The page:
With a little bit of thought, we are able to clear up a seemingly complex operation down to a pretty easy solution that allows us to keep our asynchronous operations. Now we have a pretty clean set of operations: User hits submit, we load the command on the bus with a new id, redirect the user to a "success" page with some way of referencing the new object, and then let the user move from there. On error, regardless of why, we let the user know an error happened, and provide them with some information to make a decision on how to move forward.

Tuesday, May 7, 2013

Refactoring? Or Rewriting?

I was recently asked in an interview what it meant to refactor code and what the prerequisite was to refactoring. I have to admit, I was a bit thrown off being asked what the "prerequisite" is, since it seems to me to be reflexive software development nowadays. To me, refactoring is an interesting concept in software development that a lot of other engineering-type professions don't get to leverage as freely as we do. But, I think it has become (incorrectly) synonymous with rewriting code. (Or maybe refactoring is instead used as a guise to rewrite.)

Refactoring is very simple and is akin to rewording the language in your code to express the same idea, or original intent, in a different statement. Rewriting your code is changing the intended behavior of the code—the opposite of refactoring. I have spent a lot of time refactoring some code on my current project lately, and I have run across a the following code a lot.

public List<Foo> GetFoos(SomethingElse[] somethingElses)
    var retval = new List<Foo>();

    foreach(var else in somethingElses)
        retval.Add(new Foo() { Bar = else.Bar });

    return retval;

So, this is a pretty trivial sample of code, but it is really easy to see what is going on and what the intent of the code is. Basically, it is mapping a collection of one type of object to a collection of another type. We create a list and then iterate through the original collection, appending a new instance of Foo, and then return it. Using LINQ, we can actually simplify this just a tad and even type less code to get the same effect. (Refactor it.)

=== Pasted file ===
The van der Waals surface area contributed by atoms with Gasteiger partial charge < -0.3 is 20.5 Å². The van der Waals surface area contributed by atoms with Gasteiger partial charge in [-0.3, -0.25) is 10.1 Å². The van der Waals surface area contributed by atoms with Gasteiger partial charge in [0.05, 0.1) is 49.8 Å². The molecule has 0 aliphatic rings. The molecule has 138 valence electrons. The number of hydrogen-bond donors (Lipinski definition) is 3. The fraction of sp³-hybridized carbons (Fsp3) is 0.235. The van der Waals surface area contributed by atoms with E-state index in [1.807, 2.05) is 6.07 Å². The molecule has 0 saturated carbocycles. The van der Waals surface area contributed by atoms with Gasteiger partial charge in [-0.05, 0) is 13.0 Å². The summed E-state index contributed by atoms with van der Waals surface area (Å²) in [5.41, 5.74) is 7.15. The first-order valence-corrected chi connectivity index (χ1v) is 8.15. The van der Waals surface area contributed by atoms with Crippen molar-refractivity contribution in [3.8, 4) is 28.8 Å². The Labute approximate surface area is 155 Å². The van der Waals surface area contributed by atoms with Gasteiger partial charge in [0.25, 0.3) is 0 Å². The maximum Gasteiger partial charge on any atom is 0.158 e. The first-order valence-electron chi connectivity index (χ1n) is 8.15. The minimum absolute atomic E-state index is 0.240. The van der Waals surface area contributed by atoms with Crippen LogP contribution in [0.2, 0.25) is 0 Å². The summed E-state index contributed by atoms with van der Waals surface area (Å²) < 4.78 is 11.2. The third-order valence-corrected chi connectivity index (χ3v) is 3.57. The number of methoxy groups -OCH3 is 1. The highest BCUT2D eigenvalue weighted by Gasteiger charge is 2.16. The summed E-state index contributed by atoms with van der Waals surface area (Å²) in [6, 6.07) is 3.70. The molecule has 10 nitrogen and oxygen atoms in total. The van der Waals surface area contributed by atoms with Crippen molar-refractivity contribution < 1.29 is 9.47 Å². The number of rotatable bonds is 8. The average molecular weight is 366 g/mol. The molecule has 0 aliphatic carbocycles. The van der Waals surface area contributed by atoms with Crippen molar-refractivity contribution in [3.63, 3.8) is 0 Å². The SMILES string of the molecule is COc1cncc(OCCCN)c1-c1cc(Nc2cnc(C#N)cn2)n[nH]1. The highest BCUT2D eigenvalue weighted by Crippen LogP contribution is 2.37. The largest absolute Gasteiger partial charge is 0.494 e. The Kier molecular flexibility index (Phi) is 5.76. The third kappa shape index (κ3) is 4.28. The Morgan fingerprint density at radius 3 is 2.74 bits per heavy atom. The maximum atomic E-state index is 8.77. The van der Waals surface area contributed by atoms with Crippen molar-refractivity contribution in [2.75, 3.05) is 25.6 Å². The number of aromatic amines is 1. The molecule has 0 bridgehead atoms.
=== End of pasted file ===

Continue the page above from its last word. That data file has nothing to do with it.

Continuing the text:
using System.Linq;

public List<Foo> GetFoos(SomethingElse[] somethingElses)
    return somethingElses
        .Select(x => new Foo() { Bar = x.Bar })

Again, this is a trivial example, but it shows how we can refactor our code, keep in tact the original desired behavior, but use different syntactic sugars to clean it up. (I prefer using LINQ, personally, over foreach, especially in nested situations.) But, besides this being a trivial situation, what confidence do we have that we did not silently introduce a bug into our system? What assurance do we have? Well, before refactoring our code, we should put barriers in place to help us reason about our code. In the simplest sense, we should have a unit test, in place, before we make our changes to assert that we did not introduce a bug. Of course, if we're good TDDers we would have this unit test in place already, and have a nice regression test to fall back on. If not, it would behoove us to get one in place, quickly.

public void given_an_array_of_something_elses_it_should_return_a_list_of_foos()
    var somethingElses = Enumerable.Range(0, 5)
        .Select(i => new SomethingElse() { Bar = i })

    // Let's assume GetFoos is defined as a static method on Baz
    var result = Baz.GetFoos(somethingElses);

    for (int i = somethingElses.Length - 1; i >= 0; --i)
        Assert.That(result[i].Bar, Is.EqualTo(somethingElses.ElementAt(i).Bar));

Well, that's refactoring, but what about rewriting? If we look at our simple method, what happens when we pass in a null array of SomethingElse? At this point, our method doesn't care and will attempt to iterate over it anyway. This, of course, results in a null reference exception and we have to track down how this happened. But, let's say we decide to change the behavior of this method. We, instead, will throw an exception if the array is null because we the precondition has not been met. Since we are changing the method's behavior, we are rewriting our code. One hint that this is a rewrite is the fact that we need to introduce a new unit test.

public void given_a_null_array_it_should_throw_an_argument_null_exception()
    var exception = Assert.Throws<ArgumentNullException>(() => Baz.GetFoos(null));
    Assert.That(exception.ParamName, Is.EqualTo("somethingElses"));

I have used NUnit-style syntax in this post, but it should be fairly clear what is being tested.

Now, why is this important? Well, as we're writing our code, we tend to learn a lot about it. We see new ways to implement things that allow us to, later, extend the behavior of something without changing the original meaning. It also allows us to nicely execute test driven development: "Red –> Green –> Refactor."